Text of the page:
Ten of the signatories hold various positions at the Atlantic Council, a hawkish think tank funded by a cornucopia of business interests, while another was a senior fellow there for six years. The Atlantic Council has its share of military-industry donors, as well as various NATO governments and NATO itself, but two other sources are of special interest: System Capital Management (SCM) and the Victor Pinchuk Foundation.

Pinchuk and Rinat Akhmetov, the head of SCM, are two of the richest men in Ukraine. Some of the country’s oligarchs, including Akhmetov, had initially fled the country when Moscow’s invasion began but soon returned to rally together against the war, in spite of preexisting conflicts and tensions with Ukrainian president Volodymyr Zelensky. According to Forbes, the value of the oligarchs’ assets had fallen sharply in the separatist-controlled regions and around the country in the lead-up to the war.

“They realized that Putin presents a clear threat to all of Ukraine, and their assets as well,” Ukrainian analyst Taras Berezovets told Forbes. He added that Akhmetov’s assets are especially in danger, since “the majority of his factories and assets are located in Mariupol and Dnipro.” It’s important to note Akhmetov has significant business interests in Russia, too.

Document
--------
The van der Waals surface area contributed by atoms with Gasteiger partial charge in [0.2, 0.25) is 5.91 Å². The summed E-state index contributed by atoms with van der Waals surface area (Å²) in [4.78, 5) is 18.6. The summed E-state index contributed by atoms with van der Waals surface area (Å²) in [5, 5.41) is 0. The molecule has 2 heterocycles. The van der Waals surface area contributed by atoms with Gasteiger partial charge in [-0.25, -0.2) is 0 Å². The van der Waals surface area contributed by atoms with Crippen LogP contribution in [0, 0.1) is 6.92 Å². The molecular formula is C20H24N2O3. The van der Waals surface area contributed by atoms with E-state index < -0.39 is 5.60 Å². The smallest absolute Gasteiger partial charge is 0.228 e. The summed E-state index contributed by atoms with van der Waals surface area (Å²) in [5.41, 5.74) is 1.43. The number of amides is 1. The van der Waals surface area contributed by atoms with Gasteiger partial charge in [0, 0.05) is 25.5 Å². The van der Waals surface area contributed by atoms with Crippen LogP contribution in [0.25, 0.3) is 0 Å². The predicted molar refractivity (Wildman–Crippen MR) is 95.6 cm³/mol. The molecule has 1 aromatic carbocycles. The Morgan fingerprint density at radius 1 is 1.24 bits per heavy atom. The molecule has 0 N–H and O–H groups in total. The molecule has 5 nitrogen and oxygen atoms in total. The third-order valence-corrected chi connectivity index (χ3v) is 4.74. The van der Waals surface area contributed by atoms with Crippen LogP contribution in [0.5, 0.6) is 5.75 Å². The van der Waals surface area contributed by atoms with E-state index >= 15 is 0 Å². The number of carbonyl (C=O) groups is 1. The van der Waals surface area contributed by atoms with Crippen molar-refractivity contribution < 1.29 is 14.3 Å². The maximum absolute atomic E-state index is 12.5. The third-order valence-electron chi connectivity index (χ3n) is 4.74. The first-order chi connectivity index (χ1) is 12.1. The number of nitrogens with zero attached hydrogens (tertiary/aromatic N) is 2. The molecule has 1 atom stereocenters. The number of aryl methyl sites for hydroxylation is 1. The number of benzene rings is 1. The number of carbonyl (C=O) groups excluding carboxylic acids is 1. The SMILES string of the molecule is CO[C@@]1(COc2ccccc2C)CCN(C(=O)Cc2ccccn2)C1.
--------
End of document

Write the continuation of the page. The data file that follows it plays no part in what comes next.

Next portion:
Pinchuk, meanwhile, has been a major donor to the Atlantic Council for years and sits on its international advisory board. It is just one of many pro-Western and pro-NATO initiatives Pinchuk has funded over the years. He also recently commissioned a survey backing greater support for Ukraine against Russia and in the lead-up to war had “hosted a lot of off-record meetings with Western officials to persuade them to get more assistance to Ukraine,” Berezovets told Forbes. (Pinchuk is also a donor to CEPA).

Besides the two oligarchs, there is another major business interest funding both the Atlantic Council and some of the other entities with whom the letter’s signatories are aligned: fossil fuel. Oil companies like Crescent Petroleum, Abu Dhabi National Oil Company, Chevron, Mubadala Petroleum, and Exxon litter the list of its donors, along with the oil magnate–founded Charles Koch Institute.

War is big business for fossil fuel companies, with the Pentagon the world’s largest institutional consumer of petroleum. In a world that continues to drag its feet on transitioning to an energy source that won’t eventually kill us all, fighter planes, tanks, military vehicles, and the like overwhelmingly run on fossil fuels, as do the vehicles that transport tens of thousands of soldiers to fight in far-off countries. And that’s not even getting into the fossil fuels needed to manufacture all these things.